Why I Do What I Do

I'm often asked how a mechanical engineer like myself, branded with an MS from MIT, got into banking. How I despise that question! Almost as much as I despise someone asking me why I chose to come to Lebanon. Because the answer is not so plain. And the journey nowhere near consummate.

Here's the start.

I was awarded a merit fellowship both by MIT and the United States National Science Foundation to pursue a complete graduate program, and believe me, the PhD had long been my goal. I was passionate about tutoring and teaching, and I'd determined the only way to teach at a university was to obtain my doctorate. At MIT, however, I had a change of heart--I loved the course work and the interaction with my peers, but I rarely looked forward to time in the lab. In fact, the most memorable thing about my master's was crafting the thesis itself. I finished it well before graduation--such was my excitement--and my advisor insisted it read more like a narrative than it did a technical paper. As far as I was concerned, that was the ultimate praise.

But honestly, I couldn't picture myself running experiments day and night in the lab, publishing papers whose titles were as long-winded and enigmatic as their content, attending boring conferences, and leading a life of wretched solitude. I'd enrolled in an engineering management course, which exposed me to case studies and real-life problem solving, and I loved it. This propelled me to audit MBA courses in the Sloan School of Management, listen in on talks by CEOs and executives visiting campus, and even lead activities in my dorm hall and social clubs. I preferred human interaction to theoretical computation, expressing myself in words rather than numbers, grappling with open-ended questions rather than closed-form solutions. I'd loved engineering as a discipline, but I couldn't take it up as a career.

And as fate would have it, during my second year at MIT, I was invited for an interview by the College des Ingenieurs, a specialty MBA program in Paris that plucks fresh engineering graduates from top international grad schools and immerses them in a 10-month course of study. Coupled with the course work, however, is a real consulting experience at a real corporation. I flew to Paris for the interview, and a few days later, voila! I was admitted.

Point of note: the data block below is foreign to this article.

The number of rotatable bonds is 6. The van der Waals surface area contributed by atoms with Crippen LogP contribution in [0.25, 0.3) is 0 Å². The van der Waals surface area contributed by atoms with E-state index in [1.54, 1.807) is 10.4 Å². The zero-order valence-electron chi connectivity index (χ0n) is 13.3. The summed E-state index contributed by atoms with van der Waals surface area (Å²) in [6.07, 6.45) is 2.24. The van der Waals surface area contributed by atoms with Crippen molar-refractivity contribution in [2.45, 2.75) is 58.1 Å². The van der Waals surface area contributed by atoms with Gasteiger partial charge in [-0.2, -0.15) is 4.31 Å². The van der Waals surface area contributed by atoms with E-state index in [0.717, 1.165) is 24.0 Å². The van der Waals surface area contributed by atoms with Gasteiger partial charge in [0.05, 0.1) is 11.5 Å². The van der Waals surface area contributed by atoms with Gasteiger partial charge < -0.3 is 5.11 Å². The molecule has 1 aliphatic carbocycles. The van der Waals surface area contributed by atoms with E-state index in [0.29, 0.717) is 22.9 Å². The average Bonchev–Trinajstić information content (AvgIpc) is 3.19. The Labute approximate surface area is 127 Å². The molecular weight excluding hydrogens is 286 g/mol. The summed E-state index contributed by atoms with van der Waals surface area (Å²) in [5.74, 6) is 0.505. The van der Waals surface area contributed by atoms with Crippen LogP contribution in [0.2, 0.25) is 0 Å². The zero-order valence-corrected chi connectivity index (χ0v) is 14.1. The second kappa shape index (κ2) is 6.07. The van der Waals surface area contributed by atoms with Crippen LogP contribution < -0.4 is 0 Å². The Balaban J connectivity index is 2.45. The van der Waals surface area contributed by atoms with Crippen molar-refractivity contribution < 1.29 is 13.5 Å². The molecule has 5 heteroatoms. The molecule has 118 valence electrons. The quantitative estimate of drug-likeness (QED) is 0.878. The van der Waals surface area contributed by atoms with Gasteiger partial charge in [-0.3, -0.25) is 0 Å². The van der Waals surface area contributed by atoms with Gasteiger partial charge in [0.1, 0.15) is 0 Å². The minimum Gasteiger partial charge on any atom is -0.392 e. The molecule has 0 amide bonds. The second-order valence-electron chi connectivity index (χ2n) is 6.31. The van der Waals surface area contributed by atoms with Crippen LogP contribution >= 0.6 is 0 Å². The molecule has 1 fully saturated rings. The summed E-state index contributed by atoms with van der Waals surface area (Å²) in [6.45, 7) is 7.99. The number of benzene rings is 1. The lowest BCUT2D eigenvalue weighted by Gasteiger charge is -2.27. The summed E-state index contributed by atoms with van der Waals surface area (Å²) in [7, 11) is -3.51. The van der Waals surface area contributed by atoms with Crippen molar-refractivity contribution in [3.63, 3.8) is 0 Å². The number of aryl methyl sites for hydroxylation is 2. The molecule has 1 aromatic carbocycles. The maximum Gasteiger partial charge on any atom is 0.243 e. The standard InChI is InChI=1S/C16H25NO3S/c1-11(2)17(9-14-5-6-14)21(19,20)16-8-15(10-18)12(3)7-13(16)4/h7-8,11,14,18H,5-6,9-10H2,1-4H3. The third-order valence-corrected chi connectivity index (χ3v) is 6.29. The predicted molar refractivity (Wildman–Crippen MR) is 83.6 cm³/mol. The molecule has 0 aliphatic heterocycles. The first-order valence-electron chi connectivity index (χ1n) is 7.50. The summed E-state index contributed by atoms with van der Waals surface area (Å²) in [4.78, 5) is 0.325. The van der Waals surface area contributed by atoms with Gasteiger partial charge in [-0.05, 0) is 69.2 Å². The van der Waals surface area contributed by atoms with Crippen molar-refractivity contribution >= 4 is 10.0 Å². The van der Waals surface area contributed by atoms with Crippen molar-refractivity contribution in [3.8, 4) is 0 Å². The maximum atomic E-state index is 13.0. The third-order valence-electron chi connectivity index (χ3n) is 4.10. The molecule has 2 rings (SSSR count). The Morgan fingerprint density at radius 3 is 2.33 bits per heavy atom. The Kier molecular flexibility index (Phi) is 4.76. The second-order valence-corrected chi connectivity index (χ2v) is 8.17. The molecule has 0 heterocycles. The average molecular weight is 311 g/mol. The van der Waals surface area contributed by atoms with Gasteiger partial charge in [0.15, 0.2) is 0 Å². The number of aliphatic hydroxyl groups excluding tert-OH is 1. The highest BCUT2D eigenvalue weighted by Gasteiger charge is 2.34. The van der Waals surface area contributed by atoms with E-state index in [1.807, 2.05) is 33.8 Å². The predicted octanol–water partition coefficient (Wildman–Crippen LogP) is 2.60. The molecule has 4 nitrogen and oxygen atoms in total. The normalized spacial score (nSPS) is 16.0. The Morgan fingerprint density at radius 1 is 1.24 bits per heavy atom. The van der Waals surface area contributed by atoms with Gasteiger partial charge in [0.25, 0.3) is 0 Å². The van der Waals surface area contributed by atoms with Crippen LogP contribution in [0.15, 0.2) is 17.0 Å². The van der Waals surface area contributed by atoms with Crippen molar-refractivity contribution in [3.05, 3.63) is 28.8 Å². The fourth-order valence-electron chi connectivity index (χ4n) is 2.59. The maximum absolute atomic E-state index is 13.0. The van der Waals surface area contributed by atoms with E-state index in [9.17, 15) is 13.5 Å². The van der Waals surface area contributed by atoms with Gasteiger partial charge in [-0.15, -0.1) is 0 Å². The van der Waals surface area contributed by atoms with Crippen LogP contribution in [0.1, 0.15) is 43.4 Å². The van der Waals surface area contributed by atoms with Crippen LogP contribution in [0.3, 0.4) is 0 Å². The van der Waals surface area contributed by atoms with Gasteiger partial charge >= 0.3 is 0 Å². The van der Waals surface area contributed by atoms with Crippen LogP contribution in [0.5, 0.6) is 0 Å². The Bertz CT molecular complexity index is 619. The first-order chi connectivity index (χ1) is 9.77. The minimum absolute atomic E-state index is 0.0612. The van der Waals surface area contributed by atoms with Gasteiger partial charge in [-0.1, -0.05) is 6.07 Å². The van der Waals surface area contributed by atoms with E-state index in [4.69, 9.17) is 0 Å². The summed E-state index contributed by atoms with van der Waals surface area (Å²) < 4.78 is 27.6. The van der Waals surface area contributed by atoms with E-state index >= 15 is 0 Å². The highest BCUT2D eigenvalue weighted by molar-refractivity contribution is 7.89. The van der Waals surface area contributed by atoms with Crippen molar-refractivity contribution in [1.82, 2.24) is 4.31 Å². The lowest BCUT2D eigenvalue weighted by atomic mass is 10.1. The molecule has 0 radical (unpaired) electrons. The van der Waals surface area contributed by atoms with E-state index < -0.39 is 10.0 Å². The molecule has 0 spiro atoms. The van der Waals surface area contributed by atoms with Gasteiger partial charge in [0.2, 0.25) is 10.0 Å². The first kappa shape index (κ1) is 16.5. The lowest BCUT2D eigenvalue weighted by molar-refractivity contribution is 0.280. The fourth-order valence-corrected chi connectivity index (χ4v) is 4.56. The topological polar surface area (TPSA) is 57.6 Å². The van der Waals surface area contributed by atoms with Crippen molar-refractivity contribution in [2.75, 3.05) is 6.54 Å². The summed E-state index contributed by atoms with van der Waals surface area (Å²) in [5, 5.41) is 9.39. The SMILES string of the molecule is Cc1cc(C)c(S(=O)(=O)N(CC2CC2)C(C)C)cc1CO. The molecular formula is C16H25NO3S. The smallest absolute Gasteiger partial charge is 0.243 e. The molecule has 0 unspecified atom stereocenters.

That year in Paris immediately following my MS was many things (I'll defer the treatment of it to another post!), but most importantly, I was convinced that I preferred the business world, particularly strategy and development, to the technical and academic. The former was liberating, the latter, austere. I had freedom of thought and expression as a junior consultant, and my ideas and recommendations were taken seriously at AREVA, where I worked.

After I graduated, I worked briefly for an American consultancy in Abu Dhabi, but long hours and a grueling lifestyle were ample persuasion to pack my bags and head home. I soon found myself in the Middle East under the auspices of MIT and its Arab Students Organization, of which I'd once been an active member and ambassador. For a month I visited schools and universities throughout the Levant, encouraging top students to apply to top American institutions and showing them the ropes. The chairman at one of Lebanon's alpha banks caught wind of my work and of my interest in strategy management, and a position was carved out for me. And the rest is history, as the saying goes...

So here I am, engineer turned consultant turned strategist (and part-time blogger). I worship good writing--my undergrad English professor did urge me to major in literature, but I clung to my curiosity for math, sans regret. I'm not sure where the roads will lead me, but I do know that everyday I'm getting closer, and so long as I'm writing, there will be new adventures to recount.

Thanks for tuning in.


  1. Very insightful Danielle... Certain things were along the lines I expected, others were rather off the course of my predictions.

    1. Thanks, Tsolag--yeah, at the time, I couldn't have foreseen most of it either :)

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  3. Loved this post. A great read for undergrads deciding what to major in.


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